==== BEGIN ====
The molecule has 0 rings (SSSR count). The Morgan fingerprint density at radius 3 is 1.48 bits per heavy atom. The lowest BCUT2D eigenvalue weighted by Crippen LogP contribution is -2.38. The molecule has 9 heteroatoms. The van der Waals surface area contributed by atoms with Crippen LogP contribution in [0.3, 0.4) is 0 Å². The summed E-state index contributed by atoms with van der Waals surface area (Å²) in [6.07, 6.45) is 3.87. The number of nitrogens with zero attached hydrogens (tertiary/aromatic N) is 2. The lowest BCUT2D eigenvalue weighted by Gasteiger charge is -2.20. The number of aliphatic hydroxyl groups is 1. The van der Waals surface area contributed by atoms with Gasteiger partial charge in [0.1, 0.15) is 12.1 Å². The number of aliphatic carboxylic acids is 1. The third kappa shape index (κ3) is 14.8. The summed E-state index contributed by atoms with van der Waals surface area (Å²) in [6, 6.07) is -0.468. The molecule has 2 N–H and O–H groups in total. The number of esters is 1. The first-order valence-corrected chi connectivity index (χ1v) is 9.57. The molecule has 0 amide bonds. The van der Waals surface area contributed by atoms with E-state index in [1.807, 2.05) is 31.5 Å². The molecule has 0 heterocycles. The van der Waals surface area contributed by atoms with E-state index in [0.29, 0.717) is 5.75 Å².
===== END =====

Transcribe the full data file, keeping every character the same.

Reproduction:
The molecule has 0 rings (SSSR count). The Morgan fingerprint density at radius 3 is 1.48 bits per heavy atom. The lowest BCUT2D eigenvalue weighted by Crippen LogP contribution is -2.38. The molecule has 9 heteroatoms. The van der Waals surface area contributed by atoms with Crippen LogP contribution in [0.3, 0.4) is 0 Å². The summed E-state index contributed by atoms with van der Waals surface area (Å²) in [6.07, 6.45) is 3.87. The number of nitrogens with zero attached hydrogens (tertiary/aromatic N) is 2. The lowest BCUT2D eigenvalue weighted by Gasteiger charge is -2.20. The number of aliphatic hydroxyl groups is 1. The van der Waals surface area contributed by atoms with Gasteiger partial charge in [0.1, 0.15) is 12.1 Å². The number of aliphatic carboxylic acids is 1. The third kappa shape index (κ3) is 14.8. The summed E-state index contributed by atoms with van der Waals surface area (Å²) in [6, 6.07) is -0.468. The molecule has 2 N–H and O–H groups in total. The number of esters is 1. The first-order valence-corrected chi connectivity index (χ1v) is 9.57. The molecule has 0 amide bonds. The van der Waals surface area contributed by atoms with E-state index in [1.807, 2.05) is 31.5 Å². The molecule has 0 heterocycles. The van der Waals surface area contributed by atoms with E-state index in [0.29, 0.717) is 5.75 Å².